# A binomial multiplied by a poisson

What distribution do you obtain when you multiply a poisson distribution and a binomial distribution, and why? I'm assuming you obtain a poisson distribution.

• What do you call to multiply two distributions?
– Did
Commented Oct 13, 2012 at 0:41
• The problem is underspecified. Are the two distributions independent? (I also don't know what it means to multiply two distributions. Are you taking the product of the corresponding random variables?) Commented Oct 13, 2012 at 1:04
• Obviously the OP does not intend to answer the two comments above. Exquisite courtesy...
– Did
Commented Oct 13, 2012 at 8:23

Here is a physical example:

If we interpret $\mu$ and the probability that a photon produces an electron, then for a given number of photons entering the photo detector (say $n$) the probability distribution of electrons coming out is a binomial distribution with n trials and a probability of success of $\mu$.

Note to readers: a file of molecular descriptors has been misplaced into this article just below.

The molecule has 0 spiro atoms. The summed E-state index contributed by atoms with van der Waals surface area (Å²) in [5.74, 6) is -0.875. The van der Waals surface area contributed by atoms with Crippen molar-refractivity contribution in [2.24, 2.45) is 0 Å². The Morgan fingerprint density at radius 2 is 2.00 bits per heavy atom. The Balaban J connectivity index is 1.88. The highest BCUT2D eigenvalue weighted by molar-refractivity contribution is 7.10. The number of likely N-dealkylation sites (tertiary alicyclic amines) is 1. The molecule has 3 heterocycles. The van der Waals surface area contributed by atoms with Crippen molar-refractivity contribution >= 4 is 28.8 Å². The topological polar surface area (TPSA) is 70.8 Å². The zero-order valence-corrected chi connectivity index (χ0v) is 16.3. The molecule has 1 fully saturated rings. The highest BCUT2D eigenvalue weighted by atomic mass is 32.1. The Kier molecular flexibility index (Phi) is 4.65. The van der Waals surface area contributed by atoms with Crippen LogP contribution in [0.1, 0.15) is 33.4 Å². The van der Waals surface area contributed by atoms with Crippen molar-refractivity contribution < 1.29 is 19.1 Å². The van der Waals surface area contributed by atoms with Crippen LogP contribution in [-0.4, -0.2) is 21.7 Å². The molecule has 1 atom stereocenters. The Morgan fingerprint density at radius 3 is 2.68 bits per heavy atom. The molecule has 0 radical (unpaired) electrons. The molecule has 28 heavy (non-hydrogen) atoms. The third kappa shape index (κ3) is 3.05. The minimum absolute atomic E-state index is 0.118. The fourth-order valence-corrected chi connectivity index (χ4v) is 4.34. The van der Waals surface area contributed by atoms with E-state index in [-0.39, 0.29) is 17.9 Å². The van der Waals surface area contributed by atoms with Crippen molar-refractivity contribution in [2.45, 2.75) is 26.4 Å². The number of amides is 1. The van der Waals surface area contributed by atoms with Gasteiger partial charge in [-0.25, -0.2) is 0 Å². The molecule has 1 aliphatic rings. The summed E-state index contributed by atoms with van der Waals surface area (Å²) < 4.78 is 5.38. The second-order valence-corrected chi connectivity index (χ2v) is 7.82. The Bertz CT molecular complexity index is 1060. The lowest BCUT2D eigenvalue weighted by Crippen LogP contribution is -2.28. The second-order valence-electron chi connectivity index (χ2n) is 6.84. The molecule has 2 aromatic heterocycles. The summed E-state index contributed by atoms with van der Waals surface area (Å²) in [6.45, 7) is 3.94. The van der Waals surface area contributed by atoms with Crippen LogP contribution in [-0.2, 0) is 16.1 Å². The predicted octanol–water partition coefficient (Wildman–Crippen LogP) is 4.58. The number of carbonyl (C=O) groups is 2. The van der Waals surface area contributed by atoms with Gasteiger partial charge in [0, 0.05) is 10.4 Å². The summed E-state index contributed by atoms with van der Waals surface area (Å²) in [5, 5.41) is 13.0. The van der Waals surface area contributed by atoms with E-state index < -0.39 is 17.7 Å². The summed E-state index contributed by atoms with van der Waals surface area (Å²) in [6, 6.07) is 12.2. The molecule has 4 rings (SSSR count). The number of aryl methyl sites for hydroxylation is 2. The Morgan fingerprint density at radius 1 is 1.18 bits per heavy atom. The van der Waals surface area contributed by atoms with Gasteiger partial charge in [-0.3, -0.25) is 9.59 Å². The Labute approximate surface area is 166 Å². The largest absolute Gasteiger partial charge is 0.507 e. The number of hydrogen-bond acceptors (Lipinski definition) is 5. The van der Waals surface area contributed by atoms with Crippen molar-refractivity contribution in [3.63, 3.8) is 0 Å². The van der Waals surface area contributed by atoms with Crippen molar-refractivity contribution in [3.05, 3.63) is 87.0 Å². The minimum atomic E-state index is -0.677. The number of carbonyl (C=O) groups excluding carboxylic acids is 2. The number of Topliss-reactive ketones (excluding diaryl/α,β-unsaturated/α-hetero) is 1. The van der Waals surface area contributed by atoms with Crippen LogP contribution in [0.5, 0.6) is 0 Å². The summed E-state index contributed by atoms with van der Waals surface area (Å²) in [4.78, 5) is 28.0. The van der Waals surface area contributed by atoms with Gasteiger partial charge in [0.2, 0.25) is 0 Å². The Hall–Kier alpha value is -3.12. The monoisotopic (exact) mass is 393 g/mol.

$$P(m)=\frac{n!}{m!(n-m)!}\mu^m (1-\mu)^{n-m}_{} =\binom{n}{m}\mu^m (1-\mu)^{n-m}_{}$$

The number of photons that go into the binomial distribution is the output of a Poisson distribution. We cannot get more electrons out than photons that went into the photo detector. We can sum up all the possible binomial distributions with a Poisson distribution weighting factor.

$$P(m,\lambda,\mu)=\sum_{j=m}^{\infty} \frac{j!}{(j-m)!m!}\mu^m(1-\mu)^{j-m} \frac{\lambda^j e^{-\lambda}}{j!}$$ Simplify and bring terms that do not depend on j outside of the sum.

$$P(m,\lambda,\mu)= \frac{\mu^m e^{-\lambda}}{m!} \sum_{j=m}^{\infty} \frac{\lambda^j(1-\mu)^{j-m}}{(j-m)!}$$ Let $n=j-m$

$$P(m,\lambda,\mu)= \frac{\mu^m e^{-\lambda}}{m!} \sum_{n=0}^{\infty} \frac{\lambda^{n+m}(1-\mu)^{n}}{n!}$$

$$P(m,\lambda,\mu)= \frac{(\lambda \mu)^m e^{-\lambda}}{m!} \sum_{n=0}^{\infty} \frac{(\lambda (1-\mu))^{n}}{n!}$$

$$P(m,\lambda,\mu)= \frac{(\lambda \mu)^m e^{-\lambda \mu}}{m!}$$

This is a Poisson distribution with a mean of $\lambda \mu$!

Note: the "!" in the last line of text should be understood as excitement and a not a factorial.